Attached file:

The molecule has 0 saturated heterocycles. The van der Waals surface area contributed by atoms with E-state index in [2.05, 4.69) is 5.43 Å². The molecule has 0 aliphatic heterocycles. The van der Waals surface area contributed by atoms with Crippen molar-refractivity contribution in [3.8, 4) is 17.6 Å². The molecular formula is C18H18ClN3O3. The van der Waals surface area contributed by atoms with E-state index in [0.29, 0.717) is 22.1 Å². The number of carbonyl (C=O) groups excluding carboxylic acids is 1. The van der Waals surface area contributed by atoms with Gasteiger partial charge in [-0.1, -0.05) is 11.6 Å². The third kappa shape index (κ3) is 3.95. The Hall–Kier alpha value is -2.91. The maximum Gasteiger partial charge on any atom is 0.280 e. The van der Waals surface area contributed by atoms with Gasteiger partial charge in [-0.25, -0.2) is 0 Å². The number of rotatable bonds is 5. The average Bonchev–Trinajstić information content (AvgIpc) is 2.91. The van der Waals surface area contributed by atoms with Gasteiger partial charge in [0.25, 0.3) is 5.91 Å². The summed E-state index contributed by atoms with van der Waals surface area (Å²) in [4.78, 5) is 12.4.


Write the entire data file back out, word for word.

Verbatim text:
The molecule has 0 saturated heterocycles. The van der Waals surface area contributed by atoms with E-state index in [2.05, 4.69) is 5.43 Å². The molecule has 0 aliphatic heterocycles. The van der Waals surface area contributed by atoms with Crippen molar-refractivity contribution in [3.8, 4) is 17.6 Å². The molecular formula is C18H18ClN3O3. The van der Waals surface area contributed by atoms with E-state index in [0.29, 0.717) is 22.1 Å². The number of carbonyl (C=O) groups excluding carboxylic acids is 1. The van der Waals surface area contributed by atoms with Gasteiger partial charge in [-0.1, -0.05) is 11.6 Å². The third kappa shape index (κ3) is 3.95. The Hall–Kier alpha value is -2.91. The maximum Gasteiger partial charge on any atom is 0.280 e. The van der Waals surface area contributed by atoms with Gasteiger partial charge in [-0.25, -0.2) is 0 Å². The number of rotatable bonds is 5. The average Bonchev–Trinajstić information content (AvgIpc) is 2.91. The van der Waals surface area contributed by atoms with Gasteiger partial charge in [0.25, 0.3) is 5.91 Å². The summed E-state index contributed by atoms with van der Waals surface area (Å²) in [4.78, 5) is 12.4.